The book is, ‘Bubba Tails From the Puppy Nursery At The Seeing Eye’
In Bubba Tails From the Puppy Nursery At The Seeing Eye, it is King Campbell Super Seeing Eye Dog A.K.A Bubba’s turn to tell his tale.
While helping to ready a group of pups to go and meet their puppy raiser families, so they too, might one-day become Seeing Eye dogs, he tells of what it was like for him, to grow up and become a Seeing Eye dog.
As he speaks to the wee pups, he speaks about the importance of facing one’s fears, of honesty and how telling the truth no matter how hard, is always best. He speaks of love, faith and of believing in one’s self
Because Campbell and I are together I feel it is important for you to know him as well.
WHO IS CAMPBELL AND FROM WHERE DOES HE COME…?
Campbell was born in Chester N.J. November 28, 2008.
He lived with his Dog Mother and Litter Mates until he was approximately eight weeks old, and then he went to live with his Puppy Raisers.
Then, when he was just over a year-old, he was taken away from his Puppy Raiser family, to be trained at The Seeing Eye.
After only four short months he was chosen to become the guide of his now human mother Patty L. Fletcher.
One more important thing we must add, because of The Seeing Eye being the first ever school of this kind and due to its continuing to be the largest and oldest school in the world, before we continue, we’re obligated to post the following information. We’d love it if you’d visit the site sometime to learn all about how this wonderful Guide Dog movement began and what it takes to continue today.
What do you think the publishing world needs to do more of in order to meet the needs of those who are differently-abled/disabled?
I must say I am quite pleased to have an opportunity to answer this question. Being a multiply disabled writer most certainly can be extremely challenging. So much so that I wrote an article about it. Which, I might add was well received by many in the self-publishing world. If readers would like to have a look they may visit: https://campbellsworld.wordpress.com/2018/02/07/challenges-of-a-disabled-writer/.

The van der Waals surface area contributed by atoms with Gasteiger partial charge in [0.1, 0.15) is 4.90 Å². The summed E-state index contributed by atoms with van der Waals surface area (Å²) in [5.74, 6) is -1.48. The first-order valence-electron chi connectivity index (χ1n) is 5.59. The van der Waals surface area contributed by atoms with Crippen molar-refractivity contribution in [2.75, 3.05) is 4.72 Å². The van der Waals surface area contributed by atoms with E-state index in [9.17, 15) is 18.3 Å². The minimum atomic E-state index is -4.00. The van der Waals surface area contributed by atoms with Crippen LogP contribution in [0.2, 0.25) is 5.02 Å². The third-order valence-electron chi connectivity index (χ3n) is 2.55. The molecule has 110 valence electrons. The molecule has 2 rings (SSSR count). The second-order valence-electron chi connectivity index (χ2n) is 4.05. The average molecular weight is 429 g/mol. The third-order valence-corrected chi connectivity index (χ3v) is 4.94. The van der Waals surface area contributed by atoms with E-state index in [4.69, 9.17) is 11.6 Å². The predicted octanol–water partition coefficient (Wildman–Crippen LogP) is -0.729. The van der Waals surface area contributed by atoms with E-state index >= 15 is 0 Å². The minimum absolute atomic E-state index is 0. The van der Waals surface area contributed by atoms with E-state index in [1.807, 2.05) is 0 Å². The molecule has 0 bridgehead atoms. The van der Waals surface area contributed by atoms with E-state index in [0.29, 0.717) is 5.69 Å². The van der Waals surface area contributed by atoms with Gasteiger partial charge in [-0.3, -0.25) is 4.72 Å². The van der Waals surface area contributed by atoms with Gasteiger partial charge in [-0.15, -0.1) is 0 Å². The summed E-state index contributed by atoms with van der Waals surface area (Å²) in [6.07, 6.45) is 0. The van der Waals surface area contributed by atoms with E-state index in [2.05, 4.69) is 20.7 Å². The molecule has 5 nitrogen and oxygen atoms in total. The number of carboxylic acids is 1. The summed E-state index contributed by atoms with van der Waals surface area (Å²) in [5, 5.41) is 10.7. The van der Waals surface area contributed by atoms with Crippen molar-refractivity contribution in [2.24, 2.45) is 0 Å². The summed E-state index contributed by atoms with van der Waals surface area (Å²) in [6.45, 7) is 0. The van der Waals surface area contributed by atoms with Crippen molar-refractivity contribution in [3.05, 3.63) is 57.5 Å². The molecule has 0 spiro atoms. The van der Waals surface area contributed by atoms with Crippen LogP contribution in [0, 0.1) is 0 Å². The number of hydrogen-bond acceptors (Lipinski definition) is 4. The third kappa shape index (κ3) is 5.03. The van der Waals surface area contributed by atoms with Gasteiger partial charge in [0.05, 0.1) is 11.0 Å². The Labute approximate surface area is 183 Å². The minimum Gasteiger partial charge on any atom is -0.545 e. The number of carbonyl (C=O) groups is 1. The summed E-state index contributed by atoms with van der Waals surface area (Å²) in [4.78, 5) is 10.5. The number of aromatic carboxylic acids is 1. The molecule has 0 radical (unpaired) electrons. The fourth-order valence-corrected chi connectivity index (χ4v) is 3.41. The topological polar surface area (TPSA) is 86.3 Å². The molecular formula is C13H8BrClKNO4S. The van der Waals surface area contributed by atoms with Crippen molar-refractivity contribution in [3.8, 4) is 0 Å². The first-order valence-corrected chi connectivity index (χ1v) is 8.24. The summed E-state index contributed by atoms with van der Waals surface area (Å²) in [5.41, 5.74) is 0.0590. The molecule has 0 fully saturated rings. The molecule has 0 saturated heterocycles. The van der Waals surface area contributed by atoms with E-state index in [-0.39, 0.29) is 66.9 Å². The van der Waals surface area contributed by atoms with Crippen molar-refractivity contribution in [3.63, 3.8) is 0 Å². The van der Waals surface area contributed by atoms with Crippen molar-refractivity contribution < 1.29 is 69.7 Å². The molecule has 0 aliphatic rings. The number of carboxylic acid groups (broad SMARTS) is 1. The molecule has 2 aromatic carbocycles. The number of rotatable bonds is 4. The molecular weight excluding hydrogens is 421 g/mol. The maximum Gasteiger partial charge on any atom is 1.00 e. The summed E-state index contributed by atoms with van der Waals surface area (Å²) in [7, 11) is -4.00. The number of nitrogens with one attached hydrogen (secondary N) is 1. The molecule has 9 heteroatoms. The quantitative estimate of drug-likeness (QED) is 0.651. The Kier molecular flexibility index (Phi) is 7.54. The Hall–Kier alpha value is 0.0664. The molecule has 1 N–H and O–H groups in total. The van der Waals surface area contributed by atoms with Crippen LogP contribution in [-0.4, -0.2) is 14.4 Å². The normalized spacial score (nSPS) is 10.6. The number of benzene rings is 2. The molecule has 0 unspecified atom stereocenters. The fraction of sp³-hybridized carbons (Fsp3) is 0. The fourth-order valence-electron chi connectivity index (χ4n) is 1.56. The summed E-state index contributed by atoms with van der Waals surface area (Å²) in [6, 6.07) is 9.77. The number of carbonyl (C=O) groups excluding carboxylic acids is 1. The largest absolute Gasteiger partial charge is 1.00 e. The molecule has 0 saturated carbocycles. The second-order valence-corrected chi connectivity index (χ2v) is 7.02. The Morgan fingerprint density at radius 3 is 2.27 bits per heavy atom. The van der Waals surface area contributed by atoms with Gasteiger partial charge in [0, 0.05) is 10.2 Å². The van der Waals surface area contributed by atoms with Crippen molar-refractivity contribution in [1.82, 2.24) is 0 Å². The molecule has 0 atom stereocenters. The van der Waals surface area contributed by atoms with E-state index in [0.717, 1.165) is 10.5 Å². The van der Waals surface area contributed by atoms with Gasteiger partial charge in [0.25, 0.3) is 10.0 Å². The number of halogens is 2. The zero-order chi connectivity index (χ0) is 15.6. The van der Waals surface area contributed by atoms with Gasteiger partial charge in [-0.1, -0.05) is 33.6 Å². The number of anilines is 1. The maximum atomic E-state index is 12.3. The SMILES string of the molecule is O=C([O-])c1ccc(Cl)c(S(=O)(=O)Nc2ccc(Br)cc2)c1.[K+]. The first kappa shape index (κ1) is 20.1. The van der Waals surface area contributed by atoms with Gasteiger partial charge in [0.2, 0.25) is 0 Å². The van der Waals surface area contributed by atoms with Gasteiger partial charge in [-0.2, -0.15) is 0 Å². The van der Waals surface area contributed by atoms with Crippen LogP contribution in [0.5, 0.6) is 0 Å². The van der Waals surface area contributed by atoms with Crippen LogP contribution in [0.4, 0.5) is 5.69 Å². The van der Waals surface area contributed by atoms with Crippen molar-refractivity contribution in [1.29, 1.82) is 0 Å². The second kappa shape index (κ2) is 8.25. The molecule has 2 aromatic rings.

In the article which was also published in the Indie Publishing Magazine, I talk about the various challenges disabled writers face. Things such as:
I must say the next question you ask is my favorite and comes to me at a time in my life when I find daring to be different whether by design or choice is hard as the devil to do.
What do you think the world in general needs to do in order to understand the needs of those who are differently-abled/disabled?
The best way I can answer this is this…
Be open minded. Don’t put people into boxes. I’m a multiply disabled person. I think, act, and work differently than anyone else.
That’s not all due to my disability and I see a lot of this going on.
The world needs to be more accepting of things that aren’t the “Traditional way of doing things.”
One of the biggest reasons I gravitated to Indie Publishing and especially blogging was so that I could go my own way, do my own thing and be OK doing so but of late I don’t seem to fit in.
Honestly, it’s starting to seriously drag me down. Seems like no matter where I go or what I do someone somewhere disapproves.
Well, to be blunt I’m quite tired of it. No two people are the same. We’re all “differently abled” All of us no matter who we are have things that are hard for us. If people stopped and seriously took a good, long, look at themselves they’d realize that no one is without some kind of disability and I just get tired of there being all these pigeonholes that I’m supposed to fit into.